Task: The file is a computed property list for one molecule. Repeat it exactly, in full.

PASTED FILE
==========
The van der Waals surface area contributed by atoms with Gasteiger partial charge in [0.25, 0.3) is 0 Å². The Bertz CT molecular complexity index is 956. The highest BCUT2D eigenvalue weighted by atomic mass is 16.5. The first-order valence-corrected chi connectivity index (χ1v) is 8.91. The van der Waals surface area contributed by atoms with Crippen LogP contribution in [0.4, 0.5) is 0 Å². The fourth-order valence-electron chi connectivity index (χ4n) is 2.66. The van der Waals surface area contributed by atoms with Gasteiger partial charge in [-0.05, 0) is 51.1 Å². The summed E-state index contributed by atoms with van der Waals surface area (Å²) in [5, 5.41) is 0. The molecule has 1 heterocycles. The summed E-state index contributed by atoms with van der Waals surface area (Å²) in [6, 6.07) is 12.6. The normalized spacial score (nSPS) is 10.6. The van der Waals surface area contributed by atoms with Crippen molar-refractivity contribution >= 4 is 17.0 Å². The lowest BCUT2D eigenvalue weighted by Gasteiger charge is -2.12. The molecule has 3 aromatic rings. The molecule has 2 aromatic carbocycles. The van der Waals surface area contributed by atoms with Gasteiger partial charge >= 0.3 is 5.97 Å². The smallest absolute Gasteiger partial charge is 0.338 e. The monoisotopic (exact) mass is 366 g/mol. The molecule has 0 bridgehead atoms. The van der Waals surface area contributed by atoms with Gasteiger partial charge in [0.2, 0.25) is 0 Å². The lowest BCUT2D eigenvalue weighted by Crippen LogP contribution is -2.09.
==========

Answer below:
The van der Waals surface area contributed by atoms with Gasteiger partial charge in [0.25, 0.3) is 0 Å². The Bertz CT molecular complexity index is 956. The highest BCUT2D eigenvalue weighted by atomic mass is 16.5. The first-order valence-corrected chi connectivity index (χ1v) is 8.91. The van der Waals surface area contributed by atoms with Crippen LogP contribution in [0.4, 0.5) is 0 Å². The fourth-order valence-electron chi connectivity index (χ4n) is 2.66. The van der Waals surface area contributed by atoms with Gasteiger partial charge in [-0.05, 0) is 51.1 Å². The summed E-state index contributed by atoms with van der Waals surface area (Å²) in [5, 5.41) is 0. The molecule has 1 heterocycles. The summed E-state index contributed by atoms with van der Waals surface area (Å²) in [6, 6.07) is 12.6. The normalized spacial score (nSPS) is 10.6. The van der Waals surface area contributed by atoms with Crippen molar-refractivity contribution >= 4 is 17.0 Å². The lowest BCUT2D eigenvalue weighted by Gasteiger charge is -2.12. The molecule has 3 aromatic rings. The molecule has 2 aromatic carbocycles. The van der Waals surface area contributed by atoms with Gasteiger partial charge >= 0.3 is 5.97 Å². The smallest absolute Gasteiger partial charge is 0.338 e. The monoisotopic (exact) mass is 366 g/mol. The molecule has 0 bridgehead atoms. The van der Waals surface area contributed by atoms with Gasteiger partial charge in [0.2, 0.25) is 0 Å². The lowest BCUT2D eigenvalue weighted by Crippen LogP contribution is -2.09.